‘Agatha,’ more Marvel shows get delayed release dates at Disney+
WandaVision spinoff Agatha, more shows get delayed release dates as Marvel revises its Disney schedule
Agatha: Darkhold Diaries, starring Kathryn Hahn, along with Echo, What If…?, and X-Men ’97 have been pushed back amidst the writers’ and actors’ strikes.
It may have been Agatha all along, but Marvel fans will have to sit tight a little longer to see the surprise baddie’s upcoming solo turn.
Marvel Studios has pushed the release date of Agatha: Darkhold Diaries — formerly Agatha: Cauldron of Chaos — to early fall 2024, EW has confirmed.
The Kathryn Hahn–led WandaVision spinoff, which follows the dark deeds of disgraced witch Agatha Harkness, had been scheduled to premiere at the end of this year on Disney , with Patti LuPone and Aubrey Plaza set to co-star. While the new date will delay any long-overdue justice for Sparky, it does slot the show into the weeks leading up to Halloween next year.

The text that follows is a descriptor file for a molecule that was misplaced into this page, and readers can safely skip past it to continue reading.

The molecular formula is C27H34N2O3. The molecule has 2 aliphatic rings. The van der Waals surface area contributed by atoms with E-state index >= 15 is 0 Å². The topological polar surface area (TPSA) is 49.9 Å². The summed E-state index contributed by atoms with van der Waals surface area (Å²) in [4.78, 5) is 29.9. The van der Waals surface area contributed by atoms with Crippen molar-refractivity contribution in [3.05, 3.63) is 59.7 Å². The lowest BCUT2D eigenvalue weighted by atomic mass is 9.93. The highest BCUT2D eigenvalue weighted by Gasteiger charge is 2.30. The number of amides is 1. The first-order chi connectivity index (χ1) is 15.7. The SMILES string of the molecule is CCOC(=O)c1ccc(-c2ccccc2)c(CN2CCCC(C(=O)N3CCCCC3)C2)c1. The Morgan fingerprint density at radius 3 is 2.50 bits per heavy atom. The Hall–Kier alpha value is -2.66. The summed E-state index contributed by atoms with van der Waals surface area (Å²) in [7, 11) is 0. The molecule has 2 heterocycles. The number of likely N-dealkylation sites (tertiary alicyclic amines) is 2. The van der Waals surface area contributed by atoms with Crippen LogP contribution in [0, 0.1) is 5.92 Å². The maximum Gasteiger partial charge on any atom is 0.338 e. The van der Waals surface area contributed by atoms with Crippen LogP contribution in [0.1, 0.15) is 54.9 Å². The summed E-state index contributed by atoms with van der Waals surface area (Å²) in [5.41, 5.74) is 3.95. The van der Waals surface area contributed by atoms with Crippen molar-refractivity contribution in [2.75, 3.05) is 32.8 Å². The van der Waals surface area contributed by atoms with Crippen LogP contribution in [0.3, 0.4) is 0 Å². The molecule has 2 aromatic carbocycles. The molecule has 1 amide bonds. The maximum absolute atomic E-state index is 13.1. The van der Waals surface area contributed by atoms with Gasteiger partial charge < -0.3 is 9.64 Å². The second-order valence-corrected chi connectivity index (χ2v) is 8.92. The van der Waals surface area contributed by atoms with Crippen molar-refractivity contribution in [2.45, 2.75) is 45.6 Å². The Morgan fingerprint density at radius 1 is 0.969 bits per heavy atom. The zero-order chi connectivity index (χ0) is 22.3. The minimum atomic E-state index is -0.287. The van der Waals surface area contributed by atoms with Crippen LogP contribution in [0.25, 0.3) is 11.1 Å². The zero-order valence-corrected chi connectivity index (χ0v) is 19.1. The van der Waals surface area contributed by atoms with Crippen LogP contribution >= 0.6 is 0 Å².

Kathryn Hahn as Agatha in WandaVision
Kathryn Hahn as Agatha in ‘WandaVision’
| Credit: Suzanne Tenner/ Marvel Studios
Other Marvel shows getting new Disney release dates include season 2 of the animated show What If…?, which was originally scheduled for early 2023 but will now drop in December, and X-Men ’97, an update of the ’90s animated series that has been moved from fall 2023 to early 2024.
Hawkeye spinoff Echo has gotten a shorter delay, with the release of all its episodes jumping from Nov. 29 to sometime in January 2024. The show stars Alaqua Cox in the titular role as the deaf Native American superhero who was introduced in the 2021 Jeremy Renner–Hailee Steinfeld miniseries.
While Marvel Studios execs have indicated a desire to spread out releases to avoid saturating the viewing market, the new premiere dates are also a result of the Writers Guild of America and SAG-AFTRA strikes, which have sent writers and actors to the picket lines to demand increased compensation and protection against the use of AI in the industry. Members of both guilds have ceased work on projects, and SAG members cannot promote any major studio offerings during their hiatus.
For the strike to end, the Alliance of Motion Picture and Television Producers (AMPTP) must agree to contract terms with SAG-AFTRA and the WGA, which are calling for regulations on AI technology and more equitable distribution of residual payments for streaming shows, among other demands.
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